The ICE score system is a framework by Sean Ellis of GrowthHackers. Here’s what ICE stands for:

  • Impact is the predicted amount that this idea, if done successfully, will mean to our metric.
  • Confidence is related to how probable we expect our success; low is for things we’ve never done before and high is for things we’ve experimented with.
  • Ease relates to resources — what do we need to implement? Time? Money? Engineering help?

We scored each ICE element on a scale of 1 to 5 (low to high) and then totaled the points (maximum 15).

Here are some ideas that I scored and ranked:

Squad prioritization

(☝️ One thing I learned during the cycle is that I could craft more specific hypotheses and be more quantitative about the predicted impact.)

This step is to help ensure that we would work on the most impactful idea, given the number of resources we have. In the previous cycle, we picked ideas to work on before scoring them with this system. I felt that this might mean that we weren’t working on the most impactful ideas first. So I swopped the sequence — prioritize before picking the ideas.

4. Experimentation and learnings

Then, we ran experiments, analyzed our results, and recorded our learnings.

This stage takes up the bulk of the cycle. We picked experiments to run based on their ICE score to ensure that we are working on the most impactful ideas first. For smaller experiments, one person would usually run with the idea himself. For bigger experiments, a few of us would collaborate.

We were lucky to have Matt Allen, our data analyst, who allocated 50 percent of his time to help with marketing data. He helped us with our experiment planning, getting the necessary data, and analyzing our results. Oh, and making sure that we weren’t p-hacking!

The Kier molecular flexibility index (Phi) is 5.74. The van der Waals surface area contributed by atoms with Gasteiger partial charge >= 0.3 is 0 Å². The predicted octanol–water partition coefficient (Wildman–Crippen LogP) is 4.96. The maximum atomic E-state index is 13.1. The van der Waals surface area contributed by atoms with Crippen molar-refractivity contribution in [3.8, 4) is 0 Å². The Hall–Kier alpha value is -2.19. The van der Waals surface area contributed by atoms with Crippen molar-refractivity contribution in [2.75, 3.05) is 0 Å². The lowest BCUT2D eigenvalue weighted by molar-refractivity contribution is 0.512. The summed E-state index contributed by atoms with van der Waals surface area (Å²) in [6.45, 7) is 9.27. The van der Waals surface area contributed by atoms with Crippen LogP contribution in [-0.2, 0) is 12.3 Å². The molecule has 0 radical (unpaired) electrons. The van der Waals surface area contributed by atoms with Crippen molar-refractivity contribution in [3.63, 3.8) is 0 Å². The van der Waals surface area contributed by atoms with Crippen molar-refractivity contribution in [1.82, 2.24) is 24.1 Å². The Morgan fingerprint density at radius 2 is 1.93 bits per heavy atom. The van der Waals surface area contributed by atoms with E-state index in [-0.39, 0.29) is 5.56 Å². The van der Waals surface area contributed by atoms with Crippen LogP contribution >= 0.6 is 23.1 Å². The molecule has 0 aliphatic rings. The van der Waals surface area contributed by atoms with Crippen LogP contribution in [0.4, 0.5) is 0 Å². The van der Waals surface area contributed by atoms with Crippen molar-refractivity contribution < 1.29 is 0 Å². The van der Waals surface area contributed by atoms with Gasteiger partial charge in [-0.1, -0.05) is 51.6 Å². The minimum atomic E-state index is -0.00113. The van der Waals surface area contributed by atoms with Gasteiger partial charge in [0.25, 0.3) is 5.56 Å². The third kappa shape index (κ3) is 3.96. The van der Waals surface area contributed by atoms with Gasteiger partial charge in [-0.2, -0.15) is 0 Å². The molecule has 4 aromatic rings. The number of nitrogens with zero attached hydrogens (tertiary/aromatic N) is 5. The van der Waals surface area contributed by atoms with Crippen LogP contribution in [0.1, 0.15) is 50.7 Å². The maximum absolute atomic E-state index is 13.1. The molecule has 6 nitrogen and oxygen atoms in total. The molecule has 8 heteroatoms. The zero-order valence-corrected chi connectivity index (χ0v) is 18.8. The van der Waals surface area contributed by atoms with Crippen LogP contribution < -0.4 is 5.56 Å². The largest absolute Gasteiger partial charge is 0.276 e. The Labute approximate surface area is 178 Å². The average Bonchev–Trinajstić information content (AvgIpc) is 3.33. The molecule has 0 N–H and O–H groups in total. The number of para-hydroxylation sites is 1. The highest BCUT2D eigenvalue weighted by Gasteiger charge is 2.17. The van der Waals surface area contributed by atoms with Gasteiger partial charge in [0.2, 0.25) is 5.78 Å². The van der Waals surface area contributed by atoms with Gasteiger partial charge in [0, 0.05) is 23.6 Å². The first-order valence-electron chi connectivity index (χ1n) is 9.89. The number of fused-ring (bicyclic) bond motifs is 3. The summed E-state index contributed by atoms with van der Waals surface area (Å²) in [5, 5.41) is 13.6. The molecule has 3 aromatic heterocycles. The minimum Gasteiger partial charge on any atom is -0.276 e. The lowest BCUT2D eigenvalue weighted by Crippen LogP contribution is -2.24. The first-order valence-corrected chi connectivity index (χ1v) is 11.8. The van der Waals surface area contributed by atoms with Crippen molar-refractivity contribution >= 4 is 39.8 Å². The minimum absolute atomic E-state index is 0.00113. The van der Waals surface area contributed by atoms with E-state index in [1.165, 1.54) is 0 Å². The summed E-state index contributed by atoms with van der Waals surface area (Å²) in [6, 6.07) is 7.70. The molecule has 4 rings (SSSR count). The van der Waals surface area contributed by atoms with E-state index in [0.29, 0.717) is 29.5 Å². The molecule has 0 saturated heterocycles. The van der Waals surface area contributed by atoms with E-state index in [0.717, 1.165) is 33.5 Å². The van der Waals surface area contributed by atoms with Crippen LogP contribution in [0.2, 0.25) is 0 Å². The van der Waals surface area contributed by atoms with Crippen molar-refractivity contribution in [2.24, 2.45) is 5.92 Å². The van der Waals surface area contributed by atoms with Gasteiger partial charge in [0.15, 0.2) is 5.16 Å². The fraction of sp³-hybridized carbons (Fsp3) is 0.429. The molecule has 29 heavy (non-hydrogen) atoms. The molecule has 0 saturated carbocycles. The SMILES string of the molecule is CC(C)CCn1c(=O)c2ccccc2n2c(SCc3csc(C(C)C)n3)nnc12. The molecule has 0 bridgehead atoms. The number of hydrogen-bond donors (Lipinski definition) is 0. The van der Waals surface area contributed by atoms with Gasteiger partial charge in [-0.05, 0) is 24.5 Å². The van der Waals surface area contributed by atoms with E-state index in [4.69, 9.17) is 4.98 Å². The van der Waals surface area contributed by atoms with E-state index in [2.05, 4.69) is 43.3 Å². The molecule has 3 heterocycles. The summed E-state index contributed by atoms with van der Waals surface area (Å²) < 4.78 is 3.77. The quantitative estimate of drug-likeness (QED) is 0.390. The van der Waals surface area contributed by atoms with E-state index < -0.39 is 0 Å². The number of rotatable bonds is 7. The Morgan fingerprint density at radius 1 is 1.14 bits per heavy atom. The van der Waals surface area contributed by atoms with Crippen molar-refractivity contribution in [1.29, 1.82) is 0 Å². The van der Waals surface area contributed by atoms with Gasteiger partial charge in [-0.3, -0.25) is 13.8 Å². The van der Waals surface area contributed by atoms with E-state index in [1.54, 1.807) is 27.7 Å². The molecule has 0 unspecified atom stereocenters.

The most important part of this stage and the entire cycle is recording our learnings.

As mobile acquisition is an area that we have not explored before, we expected that many experiments would fail. But the main focus for us is to maximize our learnings. How does the app store (listing, ads, etc.) work? Why did an experiment succeed or fail? How can we improve the experiment based on what we have learned?

To help us be more intentional about maximizing our learnings, I created a document (linked from the main document) for us to record our learnings every week.

Squad learnings

5. Retrospective

At the end of the cycle, we had a retrospective sync to reflect on the cycle, discuss our learnings, and suggest ideas for the next cycle and beyond.

While the cycle wasn’t spectacular in terms of the mobile download numbers, everyone in the squad seemed to be encouraged by the learnings and potential ways for improvements we took away from the six weeks. (I’m impressed by what we have learned.)

An experiment on its own

The squad itself was an experiment to see if this team structure would work well for us. Overall, we are happy with this structure as it made ownership of metrics clearer and led to more collaboration between team members. Hence, we are implementing this structure for the entire marketing team. The marketing team will be split into two squads to focus on branding and acquisition.

Of course, I don’t think we have everything figured out yet. We’ll be learning and tweaking the system as we go. But I’m excited about what we will achieve in this new team structure.

I’m honored to be asked to be the liaison for the acquisition squad, helping to set goals, manage projects, and keep things running smoothly. It’ll be great to get any advice on this. If you know anyone who is doing something similar, I’ll be grateful if you could introduce me to the person. Thank you!

The awesome featured image is by William Hook, taken from Unsplash.

  • Anastasia S

    Hi Alfred! This squad structure sounds pretty interesting. I guess it’s always more productive to focus on one small goal, rather than try to achieve every possible goal at once.
    I’m curious though, which idea turned out to bring the best results if you don’t mind me asking? 🙂